All of the Republican presidential candidates campaigned on repealing every “syllable” of Obamacare during the primaries, and many GOP Senate candidates have done likewise.
But as the Leadership Institute’s Morton Blackwell says in his 8th Law of the Public Policy Process: “You can’t beat a plan with no plan.”
For too long, conservatives have stood in opposition to the sort of health care reform Obamacare represents without offering a coherent alternative based on the free market and individual liberty.
Any real health care reform has to start with disconnecting health insurance from employers.
While an ever-expanding government is to explain for part of the third party payment, the disconnect between consumers and payers of health care was established during World War II, when wages were frozen but firms were allowed to give untaxed benefits to workers.
Firms began offering health insurance as a form of compensation in order to offer more competitive pages.
Because health insurance was untaxed while out of pocket spending on health care is, people moved as much of their health care spending as possible to insurance policies.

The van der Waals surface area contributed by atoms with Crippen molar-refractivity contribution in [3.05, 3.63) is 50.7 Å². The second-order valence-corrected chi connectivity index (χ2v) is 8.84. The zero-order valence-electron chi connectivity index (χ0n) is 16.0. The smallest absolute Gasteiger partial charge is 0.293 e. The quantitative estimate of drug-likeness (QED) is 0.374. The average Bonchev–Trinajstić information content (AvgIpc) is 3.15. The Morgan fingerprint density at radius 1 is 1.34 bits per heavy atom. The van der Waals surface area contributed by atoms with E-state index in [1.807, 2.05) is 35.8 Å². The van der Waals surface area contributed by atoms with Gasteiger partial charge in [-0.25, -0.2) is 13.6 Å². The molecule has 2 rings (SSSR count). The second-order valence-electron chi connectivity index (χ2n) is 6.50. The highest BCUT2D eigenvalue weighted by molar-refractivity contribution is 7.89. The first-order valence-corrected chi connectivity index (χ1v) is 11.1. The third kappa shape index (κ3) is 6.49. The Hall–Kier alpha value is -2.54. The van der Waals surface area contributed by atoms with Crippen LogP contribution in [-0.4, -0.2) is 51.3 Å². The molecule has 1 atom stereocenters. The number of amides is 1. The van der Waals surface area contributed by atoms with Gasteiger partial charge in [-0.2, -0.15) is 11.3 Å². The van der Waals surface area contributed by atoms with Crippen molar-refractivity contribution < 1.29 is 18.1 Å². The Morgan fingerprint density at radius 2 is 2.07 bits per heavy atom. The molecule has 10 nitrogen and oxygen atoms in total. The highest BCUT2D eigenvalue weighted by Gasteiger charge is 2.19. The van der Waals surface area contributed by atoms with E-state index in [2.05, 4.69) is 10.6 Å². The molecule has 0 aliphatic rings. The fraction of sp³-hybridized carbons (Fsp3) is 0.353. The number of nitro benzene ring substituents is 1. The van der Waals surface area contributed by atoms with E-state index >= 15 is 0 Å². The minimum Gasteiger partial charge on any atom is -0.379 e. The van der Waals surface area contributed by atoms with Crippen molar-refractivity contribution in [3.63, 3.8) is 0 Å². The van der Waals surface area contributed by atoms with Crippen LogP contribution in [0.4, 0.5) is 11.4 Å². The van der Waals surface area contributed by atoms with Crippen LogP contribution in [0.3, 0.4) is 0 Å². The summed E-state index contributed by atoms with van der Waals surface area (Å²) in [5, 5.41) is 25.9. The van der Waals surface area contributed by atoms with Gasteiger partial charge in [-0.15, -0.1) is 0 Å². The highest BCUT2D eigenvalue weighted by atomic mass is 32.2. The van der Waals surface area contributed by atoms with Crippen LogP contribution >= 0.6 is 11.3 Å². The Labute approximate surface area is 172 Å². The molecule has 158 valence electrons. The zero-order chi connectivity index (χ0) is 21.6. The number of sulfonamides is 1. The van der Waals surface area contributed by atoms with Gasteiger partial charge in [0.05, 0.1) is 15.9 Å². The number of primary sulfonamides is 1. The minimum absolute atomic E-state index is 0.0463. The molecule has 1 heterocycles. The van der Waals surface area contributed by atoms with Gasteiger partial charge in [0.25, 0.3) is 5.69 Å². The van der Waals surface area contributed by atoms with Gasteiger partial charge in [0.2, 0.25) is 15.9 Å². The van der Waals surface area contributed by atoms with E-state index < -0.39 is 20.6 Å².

We’ve ended up with a system where even routine checkups are paid for by insurance companies, despite the fact that they are predictable costs.
While the individual mandate portion of Obamacare has sparked the most outrage and interest, it is linked to the second major provision of health care: the one preventing insurance providers from “discriminating” against people with pre-existing conditions.
People with pre-existing conditions have large, known future health care costs. Guaranteeing payment of these costs is not insurance, but a subsidy for those with poor health.
Insurance, by its very nature, is supposed to reduce the uncertainty in life. What we refer to as health insurance merely shifts around the costs of health care, and ends up adding layers of bureaucracy and reducing competition.
This situation could be improved by making individual health insurance tax deductible, or better yet eliminating all tax deductions are part of a comprehensive tax reform.
Furthermore, federal and state governments should eliminate all health-insurance mandates, allowing individuals to purchase whatever insurance best fits their needs.
Today, the vast majority of health care spending is done by third parties, both by the government or by insurance companies.
The primary issue with health care is this country has been that costs have not borne any relationship with the laws of supply and demand – causing prices to climb.
It is going to be difficult to sell such reforms to a populace used to somebody else paying for all of their health care, but the higher quality and lower costs as a result of a robust marketplace would soon make the improvements obvious.